Despite new research, the answer is unclear. Use caution when taking any pain medication on a routine basis.
People with aching joints from arthritis—which affects nearly one in four adults—often rely on drugs known as NSAIDs to ease the pain of this often-debilitating condition. These popular medications also relieve headaches, cool fevers, and dampen inflammation. But with the exception of aspirin, most NSAIDs pose a risk to the cardiovascular system, notes Harvard professor Dr. Elliott Antman, a cardiologist at Brigham and Women's Hospital.
"Taking NSAIDs routinely over a long time period can raise the risk of blood clots, increase blood pressure, and accelerate cardiovascular disease," says Dr. Antman. While the danger is greatest in people with heart disease, it's also present in people without any signs of the disease.
A study of three drugs
Researchers have scrutinized the safety of NSAIDs for more than a decade (see "A brief history of NSAIDs"). The most recent study was a 10-year-long investigation of more than 24,000 people with arthritis, who were assigned to take ibuprofen, naproxen, or celecoxib. The results, published in The New England Journal of Medicine on Nov. 13, 2016, suggest that people who took celecoxib were no more likely than those taking ibuprofen or naproxen to have a fatal or nonfatal heart attack or stroke. Also, people in the celecoxib group were less likely to have serious gastrointestinal bleeding compared with those in the other two groups. They were also less likely than those in the ibuprofen group to have kidney problems or to be hospitalized for high blood pressure.
Limitations and uncertainty
But limitations of the study created some uncertainty about the findings, according to Dr. Antman. For one thing, 69% of the participants had stopped taking their assigned drug by the end of the study, and researchers lost track of another 27%. Another concern was the dose of celecoxib, which was limited to the FDA-approved amount for treating people with osteoarthritis, who made up most of the trial participants. Their average daily dose was 209 milligrams (mg) per day—an amount unlikely to fully ease joint pain, some arthritis experts say. However, doctors were allowed to increase the prescription-strength doses of ibuprofen and naproxen to achieve better pain control (the average daily doses were 852 mg and 2,045 mg, respectively).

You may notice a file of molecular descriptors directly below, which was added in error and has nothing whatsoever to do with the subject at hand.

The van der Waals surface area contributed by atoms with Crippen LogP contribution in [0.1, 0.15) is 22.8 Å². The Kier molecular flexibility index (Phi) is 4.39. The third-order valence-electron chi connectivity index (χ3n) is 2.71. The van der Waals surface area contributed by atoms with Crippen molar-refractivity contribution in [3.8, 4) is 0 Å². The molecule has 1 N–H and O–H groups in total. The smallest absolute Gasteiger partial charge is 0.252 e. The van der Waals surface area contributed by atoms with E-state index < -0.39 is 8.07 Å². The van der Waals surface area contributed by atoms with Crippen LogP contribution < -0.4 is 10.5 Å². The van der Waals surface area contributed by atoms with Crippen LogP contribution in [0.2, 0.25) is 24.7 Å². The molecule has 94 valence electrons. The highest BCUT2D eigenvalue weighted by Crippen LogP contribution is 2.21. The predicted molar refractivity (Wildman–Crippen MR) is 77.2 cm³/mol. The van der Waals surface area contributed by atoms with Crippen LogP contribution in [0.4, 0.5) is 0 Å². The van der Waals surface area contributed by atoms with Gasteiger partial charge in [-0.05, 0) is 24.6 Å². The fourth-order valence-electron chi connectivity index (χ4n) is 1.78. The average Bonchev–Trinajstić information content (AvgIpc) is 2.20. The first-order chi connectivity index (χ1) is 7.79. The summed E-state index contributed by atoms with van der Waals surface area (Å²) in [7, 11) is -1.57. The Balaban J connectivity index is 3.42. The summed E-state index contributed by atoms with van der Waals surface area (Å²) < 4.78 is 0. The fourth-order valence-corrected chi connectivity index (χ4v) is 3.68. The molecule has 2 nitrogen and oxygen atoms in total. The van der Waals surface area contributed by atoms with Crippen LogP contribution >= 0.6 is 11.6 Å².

The low celecoxib dose likely explains why that drug appeared to cause fewer harmful effects. And the resulting inadequate pain relief may be why more people in the celecoxib group dropped out of the trial than those in the other groups, says Dr. Antman.
The lowest dose for the shortest time
So it's still not entirely clear whether any of these three NSAIDs is safer for your heart than the others. If you're at risk for heart disease (or already have it), an NSAID for a headache or other occasional aches and pains is likely relatively safe. But if you need one several times a week, or every day, work closely with your doctor to choose the best drug for your needs—and make sure you're taking the lowest possible dose for the shortest possible time, advises Dr. Antman. He occasionally sees patients who've had a heart attack who take NSAIDs routinely, but more out of habit than necessity. "They might say, 'Oh, I started taking it after I twisted my back playing tennis about a year ago. I don't want to have that pain again, so I just kept taking it.'" That's a bad idea, he cautions.
A brief history of NSAIDs
The widely used painkillers known as nonsteroidal anti-inflammatory drugs, or NSAIDs, include over-the-counter drugs such as ibuprofen (Advil, Motrin) and naproxen (Aleve, Naprosyn), as well as more than a dozen prescription-only drugs, including diclofenac (Voltaren), ketoprofen (Orudis), and nabumetone (Relafen). These NSAIDs work by blocking two enzymes, COX-1 and COX-2, which are responsible for making substances called prostaglandins that cause pain and inflammation.
However, blocking COX-1 can also lead to bleeding in the stomach and intestines. A quest to avoid that problem led to the creation of drugs that block only COX-2 enzymes. While these drugs do seem to cause less stomach trouble, a 2004 study found that one of these so-called COX-2 inhibitors, rofecoxib (Vioxx), increased the risk of heart attack and stroke, leading to its withdrawal from the market. Similar concerns about the related COX-2 drug celecoxib (Celebrex) prompted the FDA to require additional research on this medication.
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